Club Critical Theory: Seaside Cultures
Ahead of the first of two UEL organised conferences in Tendring next spring (part of the Heritage Lottery funded Resorting to the Coast project), we are meeting to discuss notions of seaside culture.
In light of comedian Paul O’Grady’s widely publicised remarks about Southend, CCT invites you to discuss seaside cultures. Is the seaside an irrelevant Victorian concept in decline or does it still hold value? Are swanky galleries, expensive coffee bars and property development part of its appeal or can we actively shape an alternative culture in Southend?
Fri 17th Nov 2017. 8pm start upstairs at the Railway Hotel, Clifftown Rd, Southend-on-Sea SS1 1AJ
Dr Daniel Burdsey (University of Brighton) investigates race, whiteness and the English seaside. In 2016 he published his second book, Race, Place and the Seaside: Postcards from the Edge (Palgrave Macmillan). Dan is interested in social and cultural aspects of the contemporary English seaside including migration and ‘new’ spaces of multiculture.
Dr Tim Gale (Bournemouth University) has published work that explores the decline and restructuring of British seaside resorts, new tourism spaces, places and experiences. These interests are underpinned by ideas associated with the ‘new mobilities paradigm’ and critical realism as a philosophy of/ for the social sciences.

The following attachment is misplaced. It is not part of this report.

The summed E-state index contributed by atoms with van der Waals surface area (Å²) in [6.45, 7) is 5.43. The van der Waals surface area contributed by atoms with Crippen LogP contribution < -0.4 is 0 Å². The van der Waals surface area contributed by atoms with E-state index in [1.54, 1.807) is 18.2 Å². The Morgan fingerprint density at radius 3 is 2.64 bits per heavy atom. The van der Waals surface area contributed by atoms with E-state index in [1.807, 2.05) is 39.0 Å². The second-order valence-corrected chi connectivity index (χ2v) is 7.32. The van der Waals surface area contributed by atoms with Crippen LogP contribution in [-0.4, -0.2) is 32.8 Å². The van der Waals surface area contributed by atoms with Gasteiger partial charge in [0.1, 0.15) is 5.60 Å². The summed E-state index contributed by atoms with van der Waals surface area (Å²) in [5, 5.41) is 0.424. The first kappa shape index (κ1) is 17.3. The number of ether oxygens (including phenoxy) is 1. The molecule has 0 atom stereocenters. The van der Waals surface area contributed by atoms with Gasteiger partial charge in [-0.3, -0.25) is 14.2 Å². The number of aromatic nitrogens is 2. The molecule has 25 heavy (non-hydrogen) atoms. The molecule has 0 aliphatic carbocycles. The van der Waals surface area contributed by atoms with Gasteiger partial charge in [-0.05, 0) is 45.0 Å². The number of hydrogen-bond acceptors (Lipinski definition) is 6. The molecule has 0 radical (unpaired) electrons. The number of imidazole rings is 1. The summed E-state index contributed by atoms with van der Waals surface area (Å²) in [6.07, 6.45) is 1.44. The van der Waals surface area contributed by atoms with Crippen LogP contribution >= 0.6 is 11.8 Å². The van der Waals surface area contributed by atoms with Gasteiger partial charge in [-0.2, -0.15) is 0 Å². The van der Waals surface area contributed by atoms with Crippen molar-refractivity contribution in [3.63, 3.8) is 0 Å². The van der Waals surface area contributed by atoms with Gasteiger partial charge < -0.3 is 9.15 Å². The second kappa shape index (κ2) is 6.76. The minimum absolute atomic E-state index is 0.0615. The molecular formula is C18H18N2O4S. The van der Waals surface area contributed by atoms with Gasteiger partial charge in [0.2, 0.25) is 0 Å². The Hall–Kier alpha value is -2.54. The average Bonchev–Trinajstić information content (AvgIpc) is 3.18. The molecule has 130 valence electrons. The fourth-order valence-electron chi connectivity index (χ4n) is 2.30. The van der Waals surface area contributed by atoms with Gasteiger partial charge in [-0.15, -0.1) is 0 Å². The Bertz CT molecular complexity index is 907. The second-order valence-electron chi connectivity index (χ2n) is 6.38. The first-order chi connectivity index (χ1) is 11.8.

Joanne O’Connor (Journalist and Travel Writer) is a former Observer travel editor and now freelances for the Guardian, Observer and FT. She has an interest in the arts, travel and regeneration. Born in Essex, and a regular visitor to Southend as a child, Joanne has recently returned to live in Essex.
Tim Burrows (Journalist and Author) writes about culture and place for publications including the Guardian, Vice and the Quietus. Recurring subjects in his work are Essex, the Thames Estuary and Essex myths, from Towie, Dr Feelgood and the “armpit of the world”. Tim lives in Essex.
Simon Fowler image reproduced with kind permission.